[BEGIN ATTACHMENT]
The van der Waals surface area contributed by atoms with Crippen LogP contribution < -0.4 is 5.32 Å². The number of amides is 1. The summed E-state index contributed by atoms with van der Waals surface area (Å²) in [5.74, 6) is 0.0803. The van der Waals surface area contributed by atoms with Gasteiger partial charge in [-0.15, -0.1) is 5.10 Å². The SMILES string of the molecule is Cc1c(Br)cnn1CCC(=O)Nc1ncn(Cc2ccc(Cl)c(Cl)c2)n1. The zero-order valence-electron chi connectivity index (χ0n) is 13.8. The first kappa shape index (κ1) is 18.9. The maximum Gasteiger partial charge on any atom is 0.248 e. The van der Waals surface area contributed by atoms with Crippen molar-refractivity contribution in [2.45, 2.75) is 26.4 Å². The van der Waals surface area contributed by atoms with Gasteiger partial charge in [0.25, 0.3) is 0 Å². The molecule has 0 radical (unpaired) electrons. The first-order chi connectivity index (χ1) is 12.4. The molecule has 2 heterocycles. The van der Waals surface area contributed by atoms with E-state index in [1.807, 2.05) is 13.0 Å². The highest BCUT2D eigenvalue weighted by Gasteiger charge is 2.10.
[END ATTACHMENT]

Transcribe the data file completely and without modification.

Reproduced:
The van der Waals surface area contributed by atoms with Crippen LogP contribution < -0.4 is 5.32 Å². The number of amides is 1. The summed E-state index contributed by atoms with van der Waals surface area (Å²) in [5.74, 6) is 0.0803. The van der Waals surface area contributed by atoms with Gasteiger partial charge in [-0.15, -0.1) is 5.10 Å². The SMILES string of the molecule is Cc1c(Br)cnn1CCC(=O)Nc1ncn(Cc2ccc(Cl)c(Cl)c2)n1. The zero-order valence-electron chi connectivity index (χ0n) is 13.8. The first kappa shape index (κ1) is 18.9. The maximum Gasteiger partial charge on any atom is 0.248 e. The van der Waals surface area contributed by atoms with Crippen molar-refractivity contribution in [2.45, 2.75) is 26.4 Å². The van der Waals surface area contributed by atoms with Gasteiger partial charge in [0.25, 0.3) is 0 Å². The molecule has 0 radical (unpaired) electrons. The first-order chi connectivity index (χ1) is 12.4. The molecule has 2 heterocycles. The van der Waals surface area contributed by atoms with E-state index in [1.807, 2.05) is 13.0 Å². The highest BCUT2D eigenvalue weighted by Gasteiger charge is 2.10.